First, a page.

High Court finds obligation to use “all reasonable endeavours” to reach agreement with third party was enforceable ~ James Farrell & Michael Barron, Herbert Smith Freehills, 12 May, 2017.
The High Court has upheld a contractual provision requiring a party to use “all reasonable endeavours” to obtain a senior debt facility agreement, rejecting arguments that the clause was too uncertain to be enforced: Astor Management AG v Atalaya Mining Plc  EWHC 425 (Comm).
It is a well-established principle that English law will not enforce a mere “agreement to agree” since, in the absence of objective criteria regarding the agreement to be reached, there is no way to determine what the parties are obliged to do. In Dany Lions Ltd v Bristol Cars Ltd  EWHC 817 (QB), for example, the court declined to enforce an obligation in a settlement agreement to use reasonable endeavours to enter into a third party contract (for the restoration of a classic car), as the court could not evaluate whether it was reasonable to refuse to agree to any particular terms on offer.
The present case suggests a greater willingness to enforce an endeavours obligation where the object of the endeavours is a contract with a third party. It does however suggest that the courts will be slow to find that such an obligation has been breached.
Given the uncertainty surrounding these issues, commercial parties negotiating a clause of this sort would be well advised to ensure that the object of the endeavours is clearly defined – so that, so far as possible, there are agreed parameters as to what any agreement should look like – and there is also clarity as to the steps that are (or are not) required to comply with the obligation.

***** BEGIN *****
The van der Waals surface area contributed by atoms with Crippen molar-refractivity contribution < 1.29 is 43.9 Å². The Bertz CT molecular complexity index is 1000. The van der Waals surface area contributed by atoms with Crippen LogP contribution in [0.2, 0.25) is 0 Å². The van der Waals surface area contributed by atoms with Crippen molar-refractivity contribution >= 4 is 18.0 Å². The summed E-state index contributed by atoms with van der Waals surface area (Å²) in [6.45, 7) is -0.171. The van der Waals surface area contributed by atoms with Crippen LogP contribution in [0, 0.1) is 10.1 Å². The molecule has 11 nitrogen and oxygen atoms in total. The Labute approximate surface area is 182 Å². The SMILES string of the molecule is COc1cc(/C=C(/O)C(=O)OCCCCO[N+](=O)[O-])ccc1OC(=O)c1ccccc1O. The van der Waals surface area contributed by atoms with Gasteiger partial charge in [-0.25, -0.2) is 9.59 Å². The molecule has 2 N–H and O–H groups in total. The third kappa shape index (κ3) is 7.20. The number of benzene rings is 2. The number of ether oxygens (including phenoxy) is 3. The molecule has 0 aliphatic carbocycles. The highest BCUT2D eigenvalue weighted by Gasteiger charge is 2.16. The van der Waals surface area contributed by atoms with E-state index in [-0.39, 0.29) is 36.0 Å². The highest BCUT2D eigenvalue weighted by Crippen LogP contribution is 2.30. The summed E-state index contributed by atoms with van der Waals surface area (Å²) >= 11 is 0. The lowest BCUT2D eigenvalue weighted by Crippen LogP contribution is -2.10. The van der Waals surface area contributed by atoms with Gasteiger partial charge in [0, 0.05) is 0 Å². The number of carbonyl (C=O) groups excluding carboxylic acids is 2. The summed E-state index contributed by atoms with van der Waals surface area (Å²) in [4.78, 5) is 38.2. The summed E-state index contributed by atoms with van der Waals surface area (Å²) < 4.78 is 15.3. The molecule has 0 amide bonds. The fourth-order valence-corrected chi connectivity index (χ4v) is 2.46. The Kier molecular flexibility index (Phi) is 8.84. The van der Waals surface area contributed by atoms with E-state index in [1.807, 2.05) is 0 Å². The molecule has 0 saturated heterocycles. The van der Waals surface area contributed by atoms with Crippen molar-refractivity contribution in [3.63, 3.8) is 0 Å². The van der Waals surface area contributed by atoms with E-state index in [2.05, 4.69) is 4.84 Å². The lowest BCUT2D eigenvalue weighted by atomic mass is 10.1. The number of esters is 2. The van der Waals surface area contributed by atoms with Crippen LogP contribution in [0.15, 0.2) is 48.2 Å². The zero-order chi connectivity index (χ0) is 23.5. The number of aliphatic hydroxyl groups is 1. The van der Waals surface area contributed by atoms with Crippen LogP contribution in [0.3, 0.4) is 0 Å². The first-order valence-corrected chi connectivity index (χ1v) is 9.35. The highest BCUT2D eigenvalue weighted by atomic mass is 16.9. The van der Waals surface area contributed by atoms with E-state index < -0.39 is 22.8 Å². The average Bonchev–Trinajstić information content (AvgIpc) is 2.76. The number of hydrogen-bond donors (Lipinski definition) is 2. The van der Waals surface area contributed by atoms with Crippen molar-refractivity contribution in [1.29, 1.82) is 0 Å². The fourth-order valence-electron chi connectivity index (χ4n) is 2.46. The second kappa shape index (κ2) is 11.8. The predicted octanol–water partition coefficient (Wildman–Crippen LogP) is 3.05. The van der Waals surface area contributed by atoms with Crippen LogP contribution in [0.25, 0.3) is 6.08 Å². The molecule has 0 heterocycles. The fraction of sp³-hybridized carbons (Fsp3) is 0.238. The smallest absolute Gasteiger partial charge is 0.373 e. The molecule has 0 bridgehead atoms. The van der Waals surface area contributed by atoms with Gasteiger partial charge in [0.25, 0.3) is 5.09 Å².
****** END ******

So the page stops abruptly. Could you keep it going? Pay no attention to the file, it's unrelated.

James Farrell and Michael Barron, a partner and associate in our disputes team, consider the decision further below. For more on endeavours obligations, see the sixth in our series of contract disputes practical guides, Endeavours obligations: How hard do you have to try?
The defendants purchased the claimants’ interest in a dormant mining project under an agreement dated 30 September 2008.
The majority of the consideration was deferred and would only become payable (in a number of instalments) once the defendants had (i) received the necessary permits to restart mining activities and (ii) secured a senior debt facility sufficient to restart the mining operations.
The agreement contained an obligation on the defendants “to use all reasonable endeavours” to obtain a senior debt facility and to procure the restart of mining activities on or before 31 December 2010.
In June 2015, the defendants raised the necessary funds to resume mining activities by issuing shares in their parent company instead of obtaining the senior debt facility. They received the necessary permits in July 2015, and mining activities restarted at the end of that month.